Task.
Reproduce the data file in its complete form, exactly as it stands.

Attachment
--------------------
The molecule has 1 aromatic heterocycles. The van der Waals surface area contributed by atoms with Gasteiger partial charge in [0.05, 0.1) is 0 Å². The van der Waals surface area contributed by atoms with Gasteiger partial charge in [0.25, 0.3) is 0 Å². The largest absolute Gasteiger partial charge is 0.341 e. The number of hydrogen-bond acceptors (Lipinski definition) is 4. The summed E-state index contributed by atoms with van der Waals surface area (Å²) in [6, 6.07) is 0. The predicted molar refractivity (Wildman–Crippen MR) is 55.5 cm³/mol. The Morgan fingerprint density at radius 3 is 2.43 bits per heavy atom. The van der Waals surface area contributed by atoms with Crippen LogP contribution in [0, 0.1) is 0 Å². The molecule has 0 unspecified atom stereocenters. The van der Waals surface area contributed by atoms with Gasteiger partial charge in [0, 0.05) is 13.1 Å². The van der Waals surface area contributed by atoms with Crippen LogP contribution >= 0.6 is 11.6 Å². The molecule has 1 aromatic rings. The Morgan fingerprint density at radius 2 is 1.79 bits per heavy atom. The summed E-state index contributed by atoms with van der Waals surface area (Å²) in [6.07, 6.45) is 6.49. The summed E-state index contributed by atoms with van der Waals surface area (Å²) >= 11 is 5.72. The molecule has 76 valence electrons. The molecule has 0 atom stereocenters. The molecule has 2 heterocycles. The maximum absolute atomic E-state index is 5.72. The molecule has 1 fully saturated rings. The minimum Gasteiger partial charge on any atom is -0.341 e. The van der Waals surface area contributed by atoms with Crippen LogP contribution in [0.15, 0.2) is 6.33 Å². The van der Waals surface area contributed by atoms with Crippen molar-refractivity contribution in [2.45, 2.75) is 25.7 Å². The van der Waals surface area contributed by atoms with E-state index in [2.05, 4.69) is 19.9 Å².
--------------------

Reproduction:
The molecule has 1 aromatic heterocycles. The van der Waals surface area contributed by atoms with Gasteiger partial charge in [0.05, 0.1) is 0 Å². The van der Waals surface area contributed by atoms with Gasteiger partial charge in [0.25, 0.3) is 0 Å². The largest absolute Gasteiger partial charge is 0.341 e. The number of hydrogen-bond acceptors (Lipinski definition) is 4. The summed E-state index contributed by atoms with van der Waals surface area (Å²) in [6, 6.07) is 0. The predicted molar refractivity (Wildman–Crippen MR) is 55.5 cm³/mol. The Morgan fingerprint density at radius 3 is 2.43 bits per heavy atom. The van der Waals surface area contributed by atoms with Crippen LogP contribution in [0, 0.1) is 0 Å². The molecule has 0 unspecified atom stereocenters. The van der Waals surface area contributed by atoms with Gasteiger partial charge in [0, 0.05) is 13.1 Å². The van der Waals surface area contributed by atoms with Crippen LogP contribution >= 0.6 is 11.6 Å². The molecule has 1 aromatic rings. The Morgan fingerprint density at radius 2 is 1.79 bits per heavy atom. The summed E-state index contributed by atoms with van der Waals surface area (Å²) in [6.07, 6.45) is 6.49. The summed E-state index contributed by atoms with van der Waals surface area (Å²) >= 11 is 5.72. The molecule has 76 valence electrons. The molecule has 0 atom stereocenters. The molecule has 2 heterocycles. The maximum absolute atomic E-state index is 5.72. The molecule has 1 fully saturated rings. The minimum Gasteiger partial charge on any atom is -0.341 e. The van der Waals surface area contributed by atoms with Crippen LogP contribution in [0.15, 0.2) is 6.33 Å². The van der Waals surface area contributed by atoms with Crippen molar-refractivity contribution in [2.45, 2.75) is 25.7 Å². The van der Waals surface area contributed by atoms with E-state index in [2.05, 4.69) is 19.9 Å².